South Florida Terrestrial Ecosystems Lab
Southeast Environmental Research Center

Marl Prairie Projects

2002-Present — Effect of Hydrologic Restoration on the Habitat of the Cape Sable Seaside Sparrow:
 Protecting the breeding habitats of endangered birds is essential for species recovery.  The Cape Sable Seaside Sparrow (Ammodramus maritimus mirabilis; CSSS) is currently listed under the Endangered Species Act.  This bird nests within the seasonally flooded short hydroperiod marshes of the interior portions of the Everglades.  At present, it is estimated that 2000 pairs of CSSS remain in six populations. Existing research indicates that CSSS populations fluctuate widely in response to hydrologic conditions, but the relationships are not adequately known nor the mechanisms well understood.  Current thinking is that the linkage is at least in part the result of hydrologically driven changes in vegetation. Our portion of the study was designed to assess vegetation dynamics as they relate to hydrologic conditions within the six sparrow populations. The broad study design was intended to tie our work together with several other research and monitoring efforts in the broad landscape occupied by the Cape Sable seaside sparrow.

2004-Present — Woody plant invasion in marl prairie habitat of the Cape Sable seaside sparrow:
In addition to species-rich grassland communities, the fresh water marl prairie habitat currently occupied by the Cape Sable seaside sparrow includes tree islands, tree patches, and individual trees.  It is known that sparrows avoid areas where the woody plant component is too extensive, possibly in response to increased predator activity (Jenkins et al. 2003).  Jenkins and co-authors summarized the influence of woody plants in the landscape on the basis of coarse scale (pixel size = 30 x 30 m) satellite imagery, but the structure of these woody plant populations was not examined in detail. In order to develop a better understanding of invasion dynamics, and ultimately its effects on sparrow populations, it is important to supplement remote sensing efforts with field investigations of woody plant population processes. We are currently working to develop statistical models that predict marsh invasion by important woody species from seed sources in existing hammocks and groups of trees, and design a landscape index that can be applied on the basis of emerging remote sensing technologies.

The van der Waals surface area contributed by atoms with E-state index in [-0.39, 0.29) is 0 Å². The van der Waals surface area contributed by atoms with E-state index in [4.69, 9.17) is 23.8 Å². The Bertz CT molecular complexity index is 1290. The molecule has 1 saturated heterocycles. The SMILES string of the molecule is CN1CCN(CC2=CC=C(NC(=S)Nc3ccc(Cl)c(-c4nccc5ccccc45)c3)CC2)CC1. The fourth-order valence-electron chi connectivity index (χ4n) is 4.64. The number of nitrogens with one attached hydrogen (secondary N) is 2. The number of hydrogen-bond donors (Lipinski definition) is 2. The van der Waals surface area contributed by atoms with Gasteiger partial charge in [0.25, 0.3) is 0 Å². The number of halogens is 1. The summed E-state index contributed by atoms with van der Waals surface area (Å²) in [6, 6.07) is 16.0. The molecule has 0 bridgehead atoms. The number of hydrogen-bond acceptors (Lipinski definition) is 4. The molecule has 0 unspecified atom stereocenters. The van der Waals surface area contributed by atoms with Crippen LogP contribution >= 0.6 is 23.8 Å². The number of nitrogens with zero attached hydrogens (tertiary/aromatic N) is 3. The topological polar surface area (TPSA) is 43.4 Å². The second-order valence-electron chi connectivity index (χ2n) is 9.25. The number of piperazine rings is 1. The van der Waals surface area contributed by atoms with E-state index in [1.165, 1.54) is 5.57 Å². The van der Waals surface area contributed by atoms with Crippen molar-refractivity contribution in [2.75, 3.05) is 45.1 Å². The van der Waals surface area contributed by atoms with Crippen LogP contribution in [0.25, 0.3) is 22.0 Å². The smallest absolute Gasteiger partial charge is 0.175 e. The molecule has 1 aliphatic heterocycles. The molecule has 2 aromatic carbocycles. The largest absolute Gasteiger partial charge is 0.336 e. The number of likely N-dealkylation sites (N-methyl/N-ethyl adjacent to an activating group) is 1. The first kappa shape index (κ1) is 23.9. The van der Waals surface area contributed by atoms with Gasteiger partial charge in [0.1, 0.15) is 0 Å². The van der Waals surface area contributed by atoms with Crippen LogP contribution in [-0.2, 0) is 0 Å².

2002-2003 — Vegetation Dynamics in ENP marshes, with emphasis on Taylor Slough:
The marsh communities on Department of Interior lands in Everglades National Park (ENP) and Big Cypress National Preserve are critical components in the biodiversity of the Everglades, both for the structure they provide in support of other biotic elements, and for the intrinsic values of their constituent plant species assemblages. Maintaining or returning these marshes to good condition is a fundamental goal of the federal/state restoration partnership. Furthermore, the restoration plans carry an implicit assumption that providing the “right” hydrology will translate directly and rapidly into the desired marsh community. However, while no one questions that the ecology of these marshes is inextricably bound to their hydrology, they remain complex ecosystems driven by multiple variables, both physical and biological, that could delay or modify the trajectories intended by hydrologic restoration. One avenue of assessing the likelihood of success for hydrologic restoration is by examining the responses of vegetation to hydrology as they have unfolded in the past. In this project, we examined the temporal and spatial co-variation of vegetation and hydrology in seasonally flooded marshes, focusing specifically on the upper reaches of Taylor Slough during the period 1979-2003.